updated 09:05 am EDT, Fri May 27, 2011
Distimo shows Android still poor in paid apps
A new Distimo study on Friday has revealed that Android is still much more difficult to survive for developers of paid apps than iOS. Research found that 79.3 percent of paid apps on Google's platform have been downloaded fewer than 100 times, and even 19.6 percent of free apps were just as marginal. Paid apps were also much less likely to be popular than in Apple's shop: where only two paid Android apps had passed 500,000 downloads worldwide for their whole lifespan, there were six iPhone apps that had managed that amount just in two months of US sales.
The situation in games further illustrated the point, according to Distimo. Only five Android games had over 250,000 lifetime downloads, but 10 iPhone games managed the same in two months when only including their US sales.
Android developers' likelihood of reaching the top spot on the charts was similarly low. Among the top 10 free or paid, only 26 Android apps reached that position in April, suggesting that the charts were largely static. Some of these were built-in Google apps, such as Maps, that had been broken out as separate apps for updating. On iOS, 94 apps met the same criteria and led to a better chance of overall discovery.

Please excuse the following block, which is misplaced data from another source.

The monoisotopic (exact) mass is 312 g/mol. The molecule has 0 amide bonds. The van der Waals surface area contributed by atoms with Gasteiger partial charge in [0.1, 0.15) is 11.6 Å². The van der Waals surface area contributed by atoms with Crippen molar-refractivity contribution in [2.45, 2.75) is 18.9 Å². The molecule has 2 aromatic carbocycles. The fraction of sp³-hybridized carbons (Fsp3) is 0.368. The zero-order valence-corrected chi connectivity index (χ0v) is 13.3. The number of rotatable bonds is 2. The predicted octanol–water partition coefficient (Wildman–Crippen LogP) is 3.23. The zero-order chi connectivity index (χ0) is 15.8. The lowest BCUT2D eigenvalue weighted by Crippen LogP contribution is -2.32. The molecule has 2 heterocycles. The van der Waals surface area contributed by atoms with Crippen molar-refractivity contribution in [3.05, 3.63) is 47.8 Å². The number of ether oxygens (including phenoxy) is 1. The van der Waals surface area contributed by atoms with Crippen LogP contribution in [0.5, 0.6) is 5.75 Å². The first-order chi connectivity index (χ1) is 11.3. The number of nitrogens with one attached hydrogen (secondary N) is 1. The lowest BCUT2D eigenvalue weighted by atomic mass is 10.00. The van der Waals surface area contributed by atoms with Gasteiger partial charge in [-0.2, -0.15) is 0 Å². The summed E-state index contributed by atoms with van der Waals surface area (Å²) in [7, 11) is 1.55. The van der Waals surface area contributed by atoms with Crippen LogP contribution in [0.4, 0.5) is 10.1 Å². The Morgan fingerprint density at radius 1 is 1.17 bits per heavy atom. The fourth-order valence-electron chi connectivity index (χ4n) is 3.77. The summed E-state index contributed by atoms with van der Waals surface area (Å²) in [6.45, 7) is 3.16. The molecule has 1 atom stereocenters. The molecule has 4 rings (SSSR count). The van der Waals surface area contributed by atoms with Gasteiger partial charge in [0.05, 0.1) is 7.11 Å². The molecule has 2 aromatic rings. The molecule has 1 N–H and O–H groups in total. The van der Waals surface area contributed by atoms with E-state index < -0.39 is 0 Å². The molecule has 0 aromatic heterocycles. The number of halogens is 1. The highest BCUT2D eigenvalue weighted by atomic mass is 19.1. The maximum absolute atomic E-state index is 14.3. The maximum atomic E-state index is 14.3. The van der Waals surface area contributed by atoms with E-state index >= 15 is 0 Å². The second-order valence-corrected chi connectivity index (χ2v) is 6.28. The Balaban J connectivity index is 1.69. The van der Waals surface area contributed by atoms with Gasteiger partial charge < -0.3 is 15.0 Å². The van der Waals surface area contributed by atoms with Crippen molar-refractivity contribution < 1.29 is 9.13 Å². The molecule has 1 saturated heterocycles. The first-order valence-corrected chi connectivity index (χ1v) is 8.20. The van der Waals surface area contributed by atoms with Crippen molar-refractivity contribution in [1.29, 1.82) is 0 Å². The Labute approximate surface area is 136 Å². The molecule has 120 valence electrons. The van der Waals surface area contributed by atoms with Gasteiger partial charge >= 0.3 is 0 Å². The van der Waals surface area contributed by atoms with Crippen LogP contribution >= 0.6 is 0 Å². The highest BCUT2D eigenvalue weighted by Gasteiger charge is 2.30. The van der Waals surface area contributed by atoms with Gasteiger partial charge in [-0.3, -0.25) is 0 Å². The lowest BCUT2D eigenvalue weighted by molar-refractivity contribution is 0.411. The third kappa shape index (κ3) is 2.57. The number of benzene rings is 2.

Expanding to the top 300 in each category, there were only 388 free and 363 paid unique apps on Google's OS store, but there were 843 free and 584 paid apps in those ranks on iOS.
Some of the emphasis on free Android apps over paid may have been attributable to business models. In part owing to doubt that Android is profitable, titles like Angry Birds use ads as their primary revenue and now turn to in-app purchases. Google's own approaches have also been blamed: its charts are often international and focused on long-term performance, rendering it much less probable that a new app will break through. Categorization has also been historically poor where Apple has made it a point to surface more newer apps.
Hopes exist that Google will turn its fortunes around with its newest remake of the Android Market layout. While its design is meant to expose more and newer apps, it also has a more visual layout meant to draw attention to specific apps.